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AIPAC has 'no problem' with US arms sales to the UAE

US President Donald Trump speaking at AIPAC, Washington DC, 21 March 2016 [Lorie Shaull/Flickr]
US President Donald Trump speaking at an AIPAC conference, Washington DC, 21 March 2016 [Lorie Shaull/Flickr]

The American Israel Public Affairs Committee (AIPAC) has announced that it does not oppose President Donald Trump's $23 billion arms deal with the United Arab Emirates, which the US leader called a crucial partner in the fight against terrorists. The Trump administration approved the deal, which includes F-35 fighter jets and armed drones, early last month following the UAE's normalisation agreement between the Emirates and Israel.

AIPAC spokesperson Marshall Wittman told the Jewish Telegraphic Agency (JTA), "We do not oppose the proposed arms sale to the UAE, given the peace agreement reached between Israel and the UAE as well as the agreement reached between the US and Israel to ensure that Israel's Qualitative Military Edge (QME) will not be adversely impacted by the sale."

Marshall's reply to the JTA comes after one of the most pro-Israel groups in the US, the Jewish Institute for National Security of America, also endorsed the sale.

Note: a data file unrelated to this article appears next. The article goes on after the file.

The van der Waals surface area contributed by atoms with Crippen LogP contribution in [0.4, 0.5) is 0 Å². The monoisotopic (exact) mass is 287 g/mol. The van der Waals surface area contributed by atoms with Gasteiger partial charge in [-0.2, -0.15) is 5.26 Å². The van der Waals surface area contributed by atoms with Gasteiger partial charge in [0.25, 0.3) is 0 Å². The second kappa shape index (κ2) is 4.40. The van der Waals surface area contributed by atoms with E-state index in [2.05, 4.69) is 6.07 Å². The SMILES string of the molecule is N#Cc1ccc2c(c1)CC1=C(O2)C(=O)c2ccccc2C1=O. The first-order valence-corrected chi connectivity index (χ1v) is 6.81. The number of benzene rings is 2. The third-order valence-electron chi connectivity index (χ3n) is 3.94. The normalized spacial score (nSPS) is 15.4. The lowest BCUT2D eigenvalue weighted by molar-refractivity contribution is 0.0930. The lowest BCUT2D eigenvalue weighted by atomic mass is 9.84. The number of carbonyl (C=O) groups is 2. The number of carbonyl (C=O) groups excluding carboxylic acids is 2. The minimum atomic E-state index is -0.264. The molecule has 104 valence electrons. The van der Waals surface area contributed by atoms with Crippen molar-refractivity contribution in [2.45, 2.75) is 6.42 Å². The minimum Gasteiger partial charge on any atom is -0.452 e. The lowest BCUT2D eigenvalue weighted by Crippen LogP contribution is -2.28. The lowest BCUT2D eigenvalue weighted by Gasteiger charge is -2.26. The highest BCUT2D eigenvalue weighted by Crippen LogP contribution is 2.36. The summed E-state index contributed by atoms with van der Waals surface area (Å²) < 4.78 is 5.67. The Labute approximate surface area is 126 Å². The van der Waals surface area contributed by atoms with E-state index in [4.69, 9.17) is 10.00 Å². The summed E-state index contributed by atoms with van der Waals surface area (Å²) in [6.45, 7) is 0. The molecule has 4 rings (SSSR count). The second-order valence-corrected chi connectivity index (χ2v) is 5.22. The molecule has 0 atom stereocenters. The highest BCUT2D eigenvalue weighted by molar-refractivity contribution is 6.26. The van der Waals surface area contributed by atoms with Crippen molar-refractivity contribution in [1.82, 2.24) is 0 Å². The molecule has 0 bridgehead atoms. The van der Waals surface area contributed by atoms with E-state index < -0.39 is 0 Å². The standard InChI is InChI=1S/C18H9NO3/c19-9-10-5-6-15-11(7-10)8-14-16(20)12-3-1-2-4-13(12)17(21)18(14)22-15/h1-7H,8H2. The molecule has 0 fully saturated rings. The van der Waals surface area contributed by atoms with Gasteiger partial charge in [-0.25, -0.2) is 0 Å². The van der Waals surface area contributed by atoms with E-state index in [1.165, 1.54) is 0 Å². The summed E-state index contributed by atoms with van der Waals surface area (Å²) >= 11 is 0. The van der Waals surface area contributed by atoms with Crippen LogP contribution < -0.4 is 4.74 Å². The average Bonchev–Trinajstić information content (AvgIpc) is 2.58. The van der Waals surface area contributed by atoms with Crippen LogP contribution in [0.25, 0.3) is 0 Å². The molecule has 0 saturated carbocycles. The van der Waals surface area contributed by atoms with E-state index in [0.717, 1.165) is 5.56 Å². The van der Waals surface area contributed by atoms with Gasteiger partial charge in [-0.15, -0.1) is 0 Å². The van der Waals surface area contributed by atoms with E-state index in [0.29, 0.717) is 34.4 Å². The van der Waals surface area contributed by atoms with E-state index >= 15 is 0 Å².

The arms deal with the UAE includes products from General Atomics, Lockheed Martin Corp and Raytheon Technologies Corp; more than 14,000 bombs and munitions; and the second-largest sale of US drones to a single country.

READ: UAE signed settlement deals before normalisation

However, critics said that the administration, in the rush to push the deal through as it brokered the normalisation agreement, provided too little information, not least about the effects on the balance of power in the Middle East. They are also asking what safeguards are in place to ensure that the weapons do not end up in the wrong hands.

Many US lawmakers worry about whether the UAE will use the weapons in attacks against civilians in Yemen. The civil war there, in which the UAE is involved, is considered to be one of the world's worst humanitarian disasters. When the deal was announced, Amnesty International warned that the weapons would be used for "attacks that violate international humanitarian law and kill, as well as injure, thousands of Yemeni civilians."

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Asia & AmericasIsraelMiddle EastNewsPalestineUAEUS
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